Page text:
by Dmitriy Synkov (image courtesy of U.S. Department of Agriculture)
While some would say the nation is rebounding from the recession, the gains of the recovering economy have not been equally felt throughout the country, especially for vulnerable families and children. Children today, in fact, are more likely to be receiving food stamps than they were before the recession.
One in five children receive food stamps today — that’s 16 million kids, compared to 9 million in 2007, according to recent report by the U.S. Census Bureau. Nearly half (47%) of those children on food stamps come from single-mother homes. Though significantly smaller in number, children receiving food stamps in both married and unmarried parent homes have also increased, doubling since 2007.
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Billy Shore, CEO of Share Our Strength, an anti-child hunger advocacy group, believes that one reason more kids are receiving food stamps is that the “program has done a better job at reaching those who need it.” While it’s positive that needy children are able to access necessary benefits, said Shore, this also shows the reality that while many have “participated in America’s economic recovery in the past few years, many more have not. For many families, there has been no path out poverty.”
According to Share our Strength’s No Kid Hungry campaign, three out of five teachers have children in their classroom who regularly come to school hungry and four out of five of those teachers say these children come to school hungry at least once a week.
Amanda Price, a second-grade teacher at Forrest Heights STEM Academy in Little Rock, Ark., has witnessed first-hand the plight of hungry students. “So many students struggle to be successful in classrooms because they can’t manage to think or process information while they’re so hungry all the time,” she says. Price lists low achievement and behavior problems as the two biggest side-effects. “They go hand-in-hand as the biggest factors of student hunger,” she adds.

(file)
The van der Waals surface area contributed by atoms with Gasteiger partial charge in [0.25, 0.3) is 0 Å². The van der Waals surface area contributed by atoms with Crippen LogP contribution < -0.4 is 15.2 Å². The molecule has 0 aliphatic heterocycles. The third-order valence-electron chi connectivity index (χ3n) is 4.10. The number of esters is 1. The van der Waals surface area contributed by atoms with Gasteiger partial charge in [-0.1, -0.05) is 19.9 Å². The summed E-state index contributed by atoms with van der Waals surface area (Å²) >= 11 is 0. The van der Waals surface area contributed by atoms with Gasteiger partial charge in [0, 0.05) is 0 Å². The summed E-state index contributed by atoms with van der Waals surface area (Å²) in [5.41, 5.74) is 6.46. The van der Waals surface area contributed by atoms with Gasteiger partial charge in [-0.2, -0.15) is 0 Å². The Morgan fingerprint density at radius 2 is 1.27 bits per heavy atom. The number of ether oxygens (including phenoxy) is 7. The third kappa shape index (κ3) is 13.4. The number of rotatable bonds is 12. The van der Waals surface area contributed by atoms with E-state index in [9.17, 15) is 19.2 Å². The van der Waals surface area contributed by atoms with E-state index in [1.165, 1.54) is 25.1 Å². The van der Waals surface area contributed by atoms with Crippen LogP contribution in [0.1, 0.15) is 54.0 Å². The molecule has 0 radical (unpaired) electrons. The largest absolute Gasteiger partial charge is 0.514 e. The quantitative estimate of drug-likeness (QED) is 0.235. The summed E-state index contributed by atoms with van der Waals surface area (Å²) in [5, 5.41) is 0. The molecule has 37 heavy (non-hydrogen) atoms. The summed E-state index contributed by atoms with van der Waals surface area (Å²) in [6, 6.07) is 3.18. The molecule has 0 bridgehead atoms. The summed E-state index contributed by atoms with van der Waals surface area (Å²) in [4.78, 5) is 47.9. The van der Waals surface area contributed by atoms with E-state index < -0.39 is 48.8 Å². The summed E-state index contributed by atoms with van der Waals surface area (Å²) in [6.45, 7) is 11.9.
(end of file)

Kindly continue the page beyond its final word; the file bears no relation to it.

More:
Fortunately, Price has also seen solutions that help curb classroom hunger. After moving to a school district that offered breakfast-in-the-classroom programs, she immediately saw a shift in students’ behavior. “I could definitely see the change in the kids, in their behavior, their attitude, their successes and achievements.”
For a program that takes little time, it has a large impact on student success, says Price.
The students come in, they grab their breakfast, they take their seats, and within the first 10 minutes are usually done and go on with their school work. It’s so nice to have the assurance that my kids are fed.”
Breakfast-in-the classroom programs such as the one in Price’s school district are useful tools to help curb child hunger, according to NEA’s Health Information Network (HIN). Since 2010 HIN has assisted in implementing breakfast programs in 13 states and 15 high-need school districts as a member of Partners for Breakfast in the Classroom (PBIC). Most recently, PBIC received a $5 million grant to provide breakfast for 25,000 additional students.